The bravery of the Parganotes has been much vaunted on this occasion, and one of their agents (“who is not a British subject) has supplied the northern critics with a very pretty episode of an old woman smuggling the British flag under her petticoat into the fortress: unluckily, however, for the moral beauty and effect of this story, the flag was carried in by four stout fellows disguised in women's clothes, who overpowered the sentinel, killed a French commissary, and hoisted the English colours. This was the extent of their gallant bearing—but the act afforded them an opportunity of giving a practical commentary on their boasted good faith.*

To return, however, to our subject—no stipulations whatever were entered into by, or in behalf of, the British government with the Parganotes; no other promises made-no other assurances given, than such as held out to them generally a continuance of security and protection so long as the British flag should fly on their fort: and so far was General Campbell from accepting the offer • to follow the fate of the Seven Islands,'with which they concluded their declaration, t or from giving any encouragement to the deputation of primates, who subsequently went to Corfu to implore him

* When Ali Pasha had got possession of Previsa, as above stated, he warned the Parganotes of the fate of that place, told them he had no desire to make war on them, and only asked a conference to settle the terms on which they should become fellow-subjects of his sovereign-whatever form of government you wish for,' he added, “ I will grant to you.' The Parganotes, having a strong French garrison, treated this proposal with contempt, and returned no answer. He then wrote to desire they would send away or destroy the French garrison. To this they replied, very properly, that they neither could nor would do so,-' our country,' said they,' has boasted her good faith for four centuries past, and in that time often vindicated it with her blood. How then shall we now sully that glory?—Never.' This never was not of long duration.-In less than eight years afterwards, finding the English the stronger party, they sent the deputation abovementioned, betrayed the French into our hands, murdered a poor commissary, and would not, we incline to think, have greatly scrupled to destroy them all if we had been atrocious enough to ask it.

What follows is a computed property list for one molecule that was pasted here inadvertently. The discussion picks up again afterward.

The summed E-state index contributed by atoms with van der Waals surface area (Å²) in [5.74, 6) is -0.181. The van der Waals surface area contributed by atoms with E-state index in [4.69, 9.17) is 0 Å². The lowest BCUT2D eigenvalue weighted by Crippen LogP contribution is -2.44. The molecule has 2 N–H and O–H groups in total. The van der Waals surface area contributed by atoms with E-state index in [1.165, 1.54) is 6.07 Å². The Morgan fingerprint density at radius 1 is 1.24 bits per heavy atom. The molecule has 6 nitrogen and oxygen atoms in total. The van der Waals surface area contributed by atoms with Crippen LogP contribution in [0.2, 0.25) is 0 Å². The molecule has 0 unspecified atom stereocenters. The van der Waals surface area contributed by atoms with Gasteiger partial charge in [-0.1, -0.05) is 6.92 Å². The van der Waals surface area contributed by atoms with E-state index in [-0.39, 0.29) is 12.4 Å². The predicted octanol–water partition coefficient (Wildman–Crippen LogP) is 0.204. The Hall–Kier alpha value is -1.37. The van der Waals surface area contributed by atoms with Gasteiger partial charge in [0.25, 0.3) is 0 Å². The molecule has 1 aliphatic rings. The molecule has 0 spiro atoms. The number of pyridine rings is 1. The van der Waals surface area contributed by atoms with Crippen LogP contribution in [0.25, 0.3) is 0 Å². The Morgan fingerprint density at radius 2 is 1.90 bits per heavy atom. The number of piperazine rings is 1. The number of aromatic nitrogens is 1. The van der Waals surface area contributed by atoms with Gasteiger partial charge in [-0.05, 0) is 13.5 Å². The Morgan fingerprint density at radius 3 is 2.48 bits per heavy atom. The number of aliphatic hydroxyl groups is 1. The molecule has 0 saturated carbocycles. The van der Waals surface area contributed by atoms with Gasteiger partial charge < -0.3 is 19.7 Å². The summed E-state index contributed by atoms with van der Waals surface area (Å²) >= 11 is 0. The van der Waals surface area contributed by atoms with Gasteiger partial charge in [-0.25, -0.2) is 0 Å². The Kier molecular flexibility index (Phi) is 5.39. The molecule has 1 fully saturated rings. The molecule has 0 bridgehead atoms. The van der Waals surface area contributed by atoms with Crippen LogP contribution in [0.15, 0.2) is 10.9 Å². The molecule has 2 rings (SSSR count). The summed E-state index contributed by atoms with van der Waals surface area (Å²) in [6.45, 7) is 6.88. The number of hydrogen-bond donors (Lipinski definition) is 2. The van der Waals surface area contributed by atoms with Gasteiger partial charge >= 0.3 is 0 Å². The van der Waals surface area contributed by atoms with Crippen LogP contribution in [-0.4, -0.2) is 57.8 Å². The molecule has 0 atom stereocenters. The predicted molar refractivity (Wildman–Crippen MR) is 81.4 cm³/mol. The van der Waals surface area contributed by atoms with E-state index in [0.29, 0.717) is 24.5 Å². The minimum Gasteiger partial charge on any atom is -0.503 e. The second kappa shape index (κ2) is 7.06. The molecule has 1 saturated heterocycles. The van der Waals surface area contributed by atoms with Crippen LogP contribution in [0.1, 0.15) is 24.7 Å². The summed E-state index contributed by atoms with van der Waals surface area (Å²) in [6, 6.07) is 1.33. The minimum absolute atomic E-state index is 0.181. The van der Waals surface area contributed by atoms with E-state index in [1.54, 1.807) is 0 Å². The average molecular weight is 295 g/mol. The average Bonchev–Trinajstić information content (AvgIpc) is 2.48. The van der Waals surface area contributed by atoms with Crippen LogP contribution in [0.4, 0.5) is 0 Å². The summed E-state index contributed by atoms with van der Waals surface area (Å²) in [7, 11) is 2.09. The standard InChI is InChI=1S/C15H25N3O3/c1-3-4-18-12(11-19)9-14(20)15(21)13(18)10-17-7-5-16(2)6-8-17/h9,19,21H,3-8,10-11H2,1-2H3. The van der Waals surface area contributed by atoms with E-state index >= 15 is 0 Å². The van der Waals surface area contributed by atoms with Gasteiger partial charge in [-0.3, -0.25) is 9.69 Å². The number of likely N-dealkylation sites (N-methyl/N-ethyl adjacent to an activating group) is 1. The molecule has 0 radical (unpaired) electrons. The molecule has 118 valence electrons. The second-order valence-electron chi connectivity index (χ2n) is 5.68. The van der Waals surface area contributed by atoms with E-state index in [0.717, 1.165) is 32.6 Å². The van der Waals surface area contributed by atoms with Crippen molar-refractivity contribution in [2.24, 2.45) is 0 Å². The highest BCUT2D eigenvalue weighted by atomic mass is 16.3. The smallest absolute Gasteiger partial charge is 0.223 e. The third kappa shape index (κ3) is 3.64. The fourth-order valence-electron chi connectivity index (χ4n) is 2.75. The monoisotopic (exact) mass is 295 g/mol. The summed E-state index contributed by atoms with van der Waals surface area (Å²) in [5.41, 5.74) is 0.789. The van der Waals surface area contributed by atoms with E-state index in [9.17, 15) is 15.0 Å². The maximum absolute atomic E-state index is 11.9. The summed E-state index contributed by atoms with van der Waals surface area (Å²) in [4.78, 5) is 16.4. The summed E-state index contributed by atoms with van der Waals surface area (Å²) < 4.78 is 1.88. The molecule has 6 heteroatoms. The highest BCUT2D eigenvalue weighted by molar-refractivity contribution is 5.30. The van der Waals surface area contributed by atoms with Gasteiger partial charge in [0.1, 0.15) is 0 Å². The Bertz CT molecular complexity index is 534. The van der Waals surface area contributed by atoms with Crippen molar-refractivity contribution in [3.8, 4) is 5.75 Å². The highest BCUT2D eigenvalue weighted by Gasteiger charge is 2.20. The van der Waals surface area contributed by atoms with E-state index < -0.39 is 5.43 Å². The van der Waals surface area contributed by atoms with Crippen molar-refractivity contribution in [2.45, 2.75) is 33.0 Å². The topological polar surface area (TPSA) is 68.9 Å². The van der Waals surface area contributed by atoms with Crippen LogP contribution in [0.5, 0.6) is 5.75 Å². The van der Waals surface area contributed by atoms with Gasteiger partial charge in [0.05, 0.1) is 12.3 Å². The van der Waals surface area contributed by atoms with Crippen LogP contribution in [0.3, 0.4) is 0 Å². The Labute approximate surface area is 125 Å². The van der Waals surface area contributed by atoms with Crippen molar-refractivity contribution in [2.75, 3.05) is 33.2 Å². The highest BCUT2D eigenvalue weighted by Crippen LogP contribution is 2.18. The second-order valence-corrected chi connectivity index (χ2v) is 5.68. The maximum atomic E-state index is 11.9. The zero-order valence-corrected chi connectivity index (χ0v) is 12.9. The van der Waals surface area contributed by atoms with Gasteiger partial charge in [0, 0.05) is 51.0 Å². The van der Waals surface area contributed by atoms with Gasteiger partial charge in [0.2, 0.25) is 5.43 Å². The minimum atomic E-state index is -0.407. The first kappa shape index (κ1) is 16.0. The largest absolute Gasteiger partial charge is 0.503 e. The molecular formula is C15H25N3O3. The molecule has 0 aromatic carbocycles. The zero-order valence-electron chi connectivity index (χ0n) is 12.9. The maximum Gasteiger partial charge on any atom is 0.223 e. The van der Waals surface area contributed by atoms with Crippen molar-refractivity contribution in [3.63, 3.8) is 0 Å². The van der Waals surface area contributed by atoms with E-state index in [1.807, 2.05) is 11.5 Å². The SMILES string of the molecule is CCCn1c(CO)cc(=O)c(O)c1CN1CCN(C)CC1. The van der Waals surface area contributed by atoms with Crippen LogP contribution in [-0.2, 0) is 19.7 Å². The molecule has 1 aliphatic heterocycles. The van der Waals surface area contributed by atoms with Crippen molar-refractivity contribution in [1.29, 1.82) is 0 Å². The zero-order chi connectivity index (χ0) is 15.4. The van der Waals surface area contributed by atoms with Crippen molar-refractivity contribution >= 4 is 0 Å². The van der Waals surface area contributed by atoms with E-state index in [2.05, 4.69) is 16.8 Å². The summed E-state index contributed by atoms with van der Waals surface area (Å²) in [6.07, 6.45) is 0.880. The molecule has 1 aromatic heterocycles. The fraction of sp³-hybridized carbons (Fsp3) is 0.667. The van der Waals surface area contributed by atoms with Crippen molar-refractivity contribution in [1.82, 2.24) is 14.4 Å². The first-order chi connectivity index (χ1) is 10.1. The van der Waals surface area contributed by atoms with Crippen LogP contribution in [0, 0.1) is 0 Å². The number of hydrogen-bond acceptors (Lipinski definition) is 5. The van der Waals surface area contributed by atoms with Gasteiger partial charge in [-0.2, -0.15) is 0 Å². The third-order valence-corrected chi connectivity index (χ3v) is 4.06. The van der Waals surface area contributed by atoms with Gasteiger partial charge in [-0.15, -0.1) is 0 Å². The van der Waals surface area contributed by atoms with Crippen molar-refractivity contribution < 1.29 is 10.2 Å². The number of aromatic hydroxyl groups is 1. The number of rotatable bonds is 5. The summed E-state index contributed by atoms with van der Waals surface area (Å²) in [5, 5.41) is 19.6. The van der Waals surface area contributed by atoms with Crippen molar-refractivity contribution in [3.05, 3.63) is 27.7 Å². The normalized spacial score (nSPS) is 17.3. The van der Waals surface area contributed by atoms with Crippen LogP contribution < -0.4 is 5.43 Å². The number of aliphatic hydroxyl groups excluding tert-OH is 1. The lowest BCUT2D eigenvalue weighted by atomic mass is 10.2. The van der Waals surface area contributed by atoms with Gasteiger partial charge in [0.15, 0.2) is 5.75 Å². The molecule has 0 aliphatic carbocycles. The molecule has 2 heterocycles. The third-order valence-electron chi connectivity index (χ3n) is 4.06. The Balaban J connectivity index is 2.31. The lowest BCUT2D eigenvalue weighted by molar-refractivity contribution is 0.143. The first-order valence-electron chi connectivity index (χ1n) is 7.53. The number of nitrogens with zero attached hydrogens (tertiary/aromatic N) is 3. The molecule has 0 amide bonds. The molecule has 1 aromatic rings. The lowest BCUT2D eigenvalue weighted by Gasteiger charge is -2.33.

tö We, the undersigned Primates of Parga, engage, on behalf of the population, that at the moment when the frigates of his Britannic Majesty shall appear before our fortress, we will subject our country and territories to the protection of the invincible arms of Great Britain, and will plant on the walls of our fortress her glorious flag; it being the determination of our country to follow the fate of the Ionian Islands, as we have always been under the saine jurisdiction. (Signed, &c.)

that that the fate of Parga might be united for ever to that of the Ionian Islands,' (a condition which would not have been conclusive, even if he had accepted it,) that he told them in plain terms, (as Sir James Gordon had done before him,) that he could accede to no such condition; but that they might rely on the protection of the British flag, until their fate should be decided at a general peace. It is indeed perfectly obvious that no stipulation of this kind could be made, for Corfu was at the time in full possession of France; and no man would or could, under those circumstances, have been absurd enough to determine by implication that the revival of the Septinsular Republic would form a part of the ultimate arrangements of the allied